Wave generation

This exercise is a part of Educator Guide: Making Waves / View Guide

Class time: Approximately 30 to 60 minutes

Purpose: This activity uses water waves to model how gravitational waves are created and behave, and also how two light waves can interfere with each other.

Notes to the teacher: Waves on the surface of water in a clear container are most easily visible if the container is on an old-fashioned overhead transparency projector that is focused on a screen, so the ripples show up on the screen. If you only have one projector or none, students can still see the waves by setting the clear container on a dark surface and shining a flashlight at an angle at the water’s surface. If you have an ELMO projector, use it to illuminate the water’s surface and project the waves. The related activity “Dropping in with Gravitational Waves” by NASA’s Jet Propulsion Laboratory can be used for additional background information.

Use the Wave Generation Activity Guide for the Student to help guide your students though the wave exploration.


  • Overhead transparency projector(s), ELMO projector or flashlights (in lieu of projectors and screens if those are not available)
  • If using a projector: projection screens or blank walls, whiteboards or white poster boards
  • on which to project
  • Shallow clear glass baking dishes or clear plastic containers with flat bottoms (as large as possible)
  • Water from a classroom sink, pitchers or beakers
  • Marbles (or other small objects) to drop into the water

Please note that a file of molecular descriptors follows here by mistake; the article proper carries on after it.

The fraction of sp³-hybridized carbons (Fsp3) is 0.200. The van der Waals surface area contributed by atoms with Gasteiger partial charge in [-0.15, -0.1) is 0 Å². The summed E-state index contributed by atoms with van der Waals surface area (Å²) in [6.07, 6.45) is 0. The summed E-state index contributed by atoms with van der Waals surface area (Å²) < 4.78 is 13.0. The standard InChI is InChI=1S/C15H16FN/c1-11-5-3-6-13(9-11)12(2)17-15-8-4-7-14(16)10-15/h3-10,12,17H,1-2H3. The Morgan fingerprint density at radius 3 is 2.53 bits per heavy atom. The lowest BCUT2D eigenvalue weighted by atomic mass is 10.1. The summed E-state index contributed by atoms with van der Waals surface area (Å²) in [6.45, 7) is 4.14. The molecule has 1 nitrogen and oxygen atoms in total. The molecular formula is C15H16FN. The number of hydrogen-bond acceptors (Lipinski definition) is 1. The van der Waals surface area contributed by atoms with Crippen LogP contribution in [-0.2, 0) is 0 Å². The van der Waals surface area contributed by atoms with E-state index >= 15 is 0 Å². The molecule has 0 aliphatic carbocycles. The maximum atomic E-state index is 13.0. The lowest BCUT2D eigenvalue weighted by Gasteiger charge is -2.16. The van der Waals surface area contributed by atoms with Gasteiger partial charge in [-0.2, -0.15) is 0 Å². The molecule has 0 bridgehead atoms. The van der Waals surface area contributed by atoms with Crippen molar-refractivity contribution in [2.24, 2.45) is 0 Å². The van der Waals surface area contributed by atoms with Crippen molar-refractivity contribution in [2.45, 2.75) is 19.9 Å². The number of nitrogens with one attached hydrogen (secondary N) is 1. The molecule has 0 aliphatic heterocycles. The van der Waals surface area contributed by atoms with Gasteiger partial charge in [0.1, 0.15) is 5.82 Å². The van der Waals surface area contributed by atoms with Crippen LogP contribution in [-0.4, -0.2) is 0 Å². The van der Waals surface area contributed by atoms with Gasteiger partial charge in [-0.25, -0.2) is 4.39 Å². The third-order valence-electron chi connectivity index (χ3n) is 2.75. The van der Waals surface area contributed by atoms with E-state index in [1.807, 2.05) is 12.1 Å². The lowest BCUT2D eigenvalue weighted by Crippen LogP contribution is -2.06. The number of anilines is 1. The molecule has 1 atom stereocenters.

• Corks, Ping-Pong balls or other small objects to float in water
  • Pencils
  • Tape
  • Stiff rulers
  • Small binder clips or large paper clips
  • Tuning forks (if available)
  • Optional: students’ cellphones to make video recordings of the ripples


  1. Help the students fill the clear containers about halfway full with water and visualize the water’s surface by projecting it on a screen or by shining a flashlight across the surface.
  2. Explain that waves produced on the water’s surface can be a model for exploring the production of ripples in spacetime. Explain to your students that water does not bend with gravity, as spacetime does, rather water is displaced by objects set on its surface. This model is best used for conceptualizing wave generation and interference.
  3. Explain that objects disrupting the water’s surface can generate waves, just as masses disrupting spacetime can generate gravitational waves.
  4. Help the students understand that objects that are just sitting there create alterations in the surface (spacetime) but no ripples (gravitational waves in spacetime).
  5. Guide the students to understand that objects must move around in the right ways to create ripples or gravitational waves. In this simple model, any motion will generate ripples. Under general relativity, acceleration or deceleration of a massive object is required to produce gravitational waves.
  6. Let the students try many different ways of creating ripples, as outlined in the Wave Generation Activity Guide for the Student. Have students observe the effects of each.
  7. Help the students understand how water waves affect the relative positions of two corks or Ping-Pong balls floating on the water. (In this model, the water’s surface moves and the objects will bob up and down as a wave passes.) How does this compare and contrast with how objects will move as gravitational waves pass by in spacetime. (In general relativity, the empty space between two objects can slightly expand and contract, even if the two objects stayed right where they were the entire time. See the earth oscillating in the Stephen Colbert and Brian Greene video.)
  8. Guide the students to understand that the water ripples are analogous to light waves, and that two water waves can interfere with each other just as two light waves can interfere with each other. Two water waves can produce constructive and destructive interference patterns, just as two light waves can produce interference patterns in a laser interferometer.
  9. When finished, have the students carefully pour the water down a sink or into containers and dry everything off.